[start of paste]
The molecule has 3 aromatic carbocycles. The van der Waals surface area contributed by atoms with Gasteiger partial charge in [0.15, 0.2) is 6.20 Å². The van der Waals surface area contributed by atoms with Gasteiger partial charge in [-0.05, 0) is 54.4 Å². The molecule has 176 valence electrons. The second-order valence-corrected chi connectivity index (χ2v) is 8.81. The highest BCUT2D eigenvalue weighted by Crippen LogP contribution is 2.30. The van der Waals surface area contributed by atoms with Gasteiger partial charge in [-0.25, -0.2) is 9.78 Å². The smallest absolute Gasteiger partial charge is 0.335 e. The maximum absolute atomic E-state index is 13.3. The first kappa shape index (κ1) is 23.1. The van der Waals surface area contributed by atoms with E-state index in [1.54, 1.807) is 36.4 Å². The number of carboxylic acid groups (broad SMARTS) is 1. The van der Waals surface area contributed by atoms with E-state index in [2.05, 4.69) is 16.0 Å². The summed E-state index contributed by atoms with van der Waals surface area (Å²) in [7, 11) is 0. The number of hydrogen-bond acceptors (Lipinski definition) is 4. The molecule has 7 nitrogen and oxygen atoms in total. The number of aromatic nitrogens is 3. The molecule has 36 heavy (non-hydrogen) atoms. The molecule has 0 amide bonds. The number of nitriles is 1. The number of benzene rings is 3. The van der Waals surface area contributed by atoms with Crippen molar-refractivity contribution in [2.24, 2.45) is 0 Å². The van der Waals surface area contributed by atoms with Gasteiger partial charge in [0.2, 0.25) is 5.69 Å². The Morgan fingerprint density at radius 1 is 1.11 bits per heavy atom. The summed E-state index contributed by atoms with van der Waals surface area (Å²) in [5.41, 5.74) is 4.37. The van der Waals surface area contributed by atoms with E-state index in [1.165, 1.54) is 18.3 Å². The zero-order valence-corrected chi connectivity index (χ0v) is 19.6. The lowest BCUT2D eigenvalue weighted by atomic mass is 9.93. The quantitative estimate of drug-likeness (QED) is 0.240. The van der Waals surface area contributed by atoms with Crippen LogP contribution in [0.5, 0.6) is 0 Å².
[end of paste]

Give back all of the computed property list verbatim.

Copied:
The molecule has 3 aromatic carbocycles. The van der Waals surface area contributed by atoms with Gasteiger partial charge in [0.15, 0.2) is 6.20 Å². The van der Waals surface area contributed by atoms with Gasteiger partial charge in [-0.05, 0) is 54.4 Å². The molecule has 176 valence electrons. The second-order valence-corrected chi connectivity index (χ2v) is 8.81. The highest BCUT2D eigenvalue weighted by Crippen LogP contribution is 2.30. The van der Waals surface area contributed by atoms with Gasteiger partial charge in [-0.25, -0.2) is 9.78 Å². The smallest absolute Gasteiger partial charge is 0.335 e. The maximum absolute atomic E-state index is 13.3. The first kappa shape index (κ1) is 23.1. The van der Waals surface area contributed by atoms with E-state index in [1.54, 1.807) is 36.4 Å². The number of carboxylic acid groups (broad SMARTS) is 1. The van der Waals surface area contributed by atoms with E-state index in [2.05, 4.69) is 16.0 Å². The summed E-state index contributed by atoms with van der Waals surface area (Å²) in [7, 11) is 0. The number of hydrogen-bond acceptors (Lipinski definition) is 4. The molecule has 7 nitrogen and oxygen atoms in total. The number of aromatic nitrogens is 3. The molecule has 36 heavy (non-hydrogen) atoms. The molecule has 0 amide bonds. The number of nitriles is 1. The number of benzene rings is 3. The van der Waals surface area contributed by atoms with Crippen molar-refractivity contribution in [2.24, 2.45) is 0 Å². The van der Waals surface area contributed by atoms with Gasteiger partial charge in [0.2, 0.25) is 5.69 Å². The Morgan fingerprint density at radius 1 is 1.11 bits per heavy atom. The summed E-state index contributed by atoms with van der Waals surface area (Å²) in [5.41, 5.74) is 4.37. The van der Waals surface area contributed by atoms with E-state index in [1.165, 1.54) is 18.3 Å². The zero-order valence-corrected chi connectivity index (χ0v) is 19.6. The lowest BCUT2D eigenvalue weighted by atomic mass is 9.93. The quantitative estimate of drug-likeness (QED) is 0.240. The van der Waals surface area contributed by atoms with Crippen LogP contribution in [0.5, 0.6) is 0 Å².